Surf Fishing in Southern California - SC Surf Fishing

The Ideal Light Tackle Surf Fishing Outfit

That old bass fishing rod is all that you need to get out on the water. Here are some things that I look for in a light tackle surf fishing outfit for surf fishing in Southern California.

1. It has to be made for light line - You never know what you're going to catch when surf fishing in Southern California. I prefer to fish with light line because the average barred surf perch, which is the most common catch, range from 4 to about 12" in size. They might bite on 12# or 15# but it's just a lot more fun pulling them in on a 6# outfit. The corbina, arguably the most sought after species, will usually only bite when using light line. There is always a chance that you'll hook up into a big halibut or a shark but the light tackle makes that even more fun!

Ben pulled in a 46" Leopard Shark
on his 8# outfit

2. A longer rod with fast to medium action - I prefer my light tackle surf rods to range from 7 to 10' in length and rated anywhere from 4 to 10#. My current rod is 9' and I like the longer length because it adds distance to the cast and helps to keep the line above the waves. Some people prefer shorter rods for greater control.

Action wise, I want my grub rod to be really tippy (strong and stiff butt section with a softer tip). I want something that's super sensitive and allows me to set the hook fast.

I prefer a slightly softer rod when fishing with bait (like sand crabs). A medium action rod gives the fish some more give so it can really grab the bait. It also prevents you from ripping the bait out of its mouth on the hook set.

Be careful of lighter rods that are too parabolic (it bends throughout the whole rod). A rod that's too soft or parabolic is going to make casting very difficult and harder to control.

3. A medium ranged spinning reel - The first reel that I took out surf fishing was a small Zebco spinning reel that I got at Kmart. It only lasted 5 sessions before the insides rusted and it seized up. Make sure that your reel is salt water resistant! Avoid reels with cheap bearings, cheap gears, and non-coated magnesium frames. That said, you don't have to spend too much money to get a decent light tackle surf fishing reel. Just don't go too cheap or you'll learn about the following saying the hard way. "Buy cheap, buy twice." Ask some other surf anglers for recommendations in the forums if you want to know about specific models. Also, tackle maintenance will be discussed in greater detail in a future article, but always rinse your rod and reel with freshwater after every trip.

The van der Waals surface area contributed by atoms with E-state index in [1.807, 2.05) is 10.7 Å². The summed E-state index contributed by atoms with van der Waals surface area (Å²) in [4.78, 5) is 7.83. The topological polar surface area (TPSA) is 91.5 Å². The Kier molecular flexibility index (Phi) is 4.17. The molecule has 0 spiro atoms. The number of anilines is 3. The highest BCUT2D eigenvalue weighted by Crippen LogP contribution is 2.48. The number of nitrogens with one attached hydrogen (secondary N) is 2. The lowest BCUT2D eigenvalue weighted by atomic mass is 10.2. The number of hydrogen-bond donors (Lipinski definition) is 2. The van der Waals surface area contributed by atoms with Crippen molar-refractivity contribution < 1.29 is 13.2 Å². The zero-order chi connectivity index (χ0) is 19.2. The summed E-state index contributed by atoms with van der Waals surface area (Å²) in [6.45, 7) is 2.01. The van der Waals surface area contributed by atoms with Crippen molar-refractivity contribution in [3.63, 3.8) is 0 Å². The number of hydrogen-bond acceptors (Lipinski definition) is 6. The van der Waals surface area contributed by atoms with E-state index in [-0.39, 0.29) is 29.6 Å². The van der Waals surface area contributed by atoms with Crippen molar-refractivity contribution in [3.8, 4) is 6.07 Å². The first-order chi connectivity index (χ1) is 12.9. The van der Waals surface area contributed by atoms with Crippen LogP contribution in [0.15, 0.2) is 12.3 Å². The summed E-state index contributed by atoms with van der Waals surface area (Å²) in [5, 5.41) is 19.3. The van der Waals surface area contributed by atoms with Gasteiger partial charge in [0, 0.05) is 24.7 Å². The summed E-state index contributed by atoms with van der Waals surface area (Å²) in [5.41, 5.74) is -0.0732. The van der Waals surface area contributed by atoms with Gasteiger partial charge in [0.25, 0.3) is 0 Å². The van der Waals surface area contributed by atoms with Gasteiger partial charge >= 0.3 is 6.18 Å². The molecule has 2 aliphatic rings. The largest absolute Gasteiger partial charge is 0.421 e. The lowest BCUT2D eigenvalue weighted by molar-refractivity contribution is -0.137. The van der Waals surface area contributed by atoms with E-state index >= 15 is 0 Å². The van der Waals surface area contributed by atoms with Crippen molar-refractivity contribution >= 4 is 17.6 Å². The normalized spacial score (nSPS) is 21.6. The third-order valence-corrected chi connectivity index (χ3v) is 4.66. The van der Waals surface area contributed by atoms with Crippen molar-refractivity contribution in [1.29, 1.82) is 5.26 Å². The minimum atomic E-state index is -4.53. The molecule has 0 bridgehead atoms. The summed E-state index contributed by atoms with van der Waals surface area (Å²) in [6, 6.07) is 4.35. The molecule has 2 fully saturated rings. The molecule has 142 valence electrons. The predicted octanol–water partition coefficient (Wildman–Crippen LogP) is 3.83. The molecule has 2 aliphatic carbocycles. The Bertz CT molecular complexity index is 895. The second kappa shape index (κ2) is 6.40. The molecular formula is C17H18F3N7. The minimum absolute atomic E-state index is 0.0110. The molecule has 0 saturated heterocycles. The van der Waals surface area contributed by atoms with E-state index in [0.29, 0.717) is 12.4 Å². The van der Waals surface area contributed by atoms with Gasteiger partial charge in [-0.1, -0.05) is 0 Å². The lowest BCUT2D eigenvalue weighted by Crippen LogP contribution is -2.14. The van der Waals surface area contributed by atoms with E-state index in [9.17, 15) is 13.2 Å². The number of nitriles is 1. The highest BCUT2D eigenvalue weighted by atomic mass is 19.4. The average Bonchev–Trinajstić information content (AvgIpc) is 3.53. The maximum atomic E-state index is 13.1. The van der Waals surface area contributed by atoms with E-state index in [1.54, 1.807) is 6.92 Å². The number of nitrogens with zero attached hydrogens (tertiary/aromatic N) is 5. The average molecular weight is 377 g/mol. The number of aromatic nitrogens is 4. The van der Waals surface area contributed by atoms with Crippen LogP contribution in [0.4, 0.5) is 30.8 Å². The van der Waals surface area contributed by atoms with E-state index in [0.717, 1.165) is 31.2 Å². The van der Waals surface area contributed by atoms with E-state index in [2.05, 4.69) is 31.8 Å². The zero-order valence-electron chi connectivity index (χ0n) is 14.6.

Consider the line capacity of the reel. As mentioned above, you have a chance of hooking up with some beasts, even when fishing for small perch. It helps to have some line on your reel in case that happens. For example, I fish a 2000 sized Shimano that holds about 180yds of 6lbs line. I have some 10lbs spectra (2lbs diameter) as backing on my reel. This way I have more line on my reel, and I can save some cash by only having to replace a top shot of line rather than the whole spool (it adds up because I use P-Line CXX).

Related to having enough line is to have a solid drag system. Make sure that your drag is smooth and continuous. If it feels jerky or the drag comes off in spurts, you may want an upgrade.

Finally, try to get a reel that balances well with your rod. The light tackle surf fishing that I'm talking about requires holding your rod for hours and making repeated casts. If your wrist is hurting, you should do something to balance your outfit (change the reel or add some weight to the rod butt).

Some surf anglers also prefer bait casting reels instead of spinning, even when using light line. I agree that there are advantages to using casting reels, like letting a corbina run with the bait before setting the hook, but I personally don't like throwing 1/4oz lead heads and 1/2oz carolina rigs with casting reels. Spinning reels are a lot easier to use so I stick with them. I've never had a problem catching corbina on them either.

The above are just some recommendations but I'm going to take it back to the first sentence of the article. That old bass rod is all that you need to get into the water. It's easy to get started with surf fishing in Southern California. Give it a shot and you can worry about customizing your tackle as you get more experience.

Article written by:
Tom Ito (aka Catfish)

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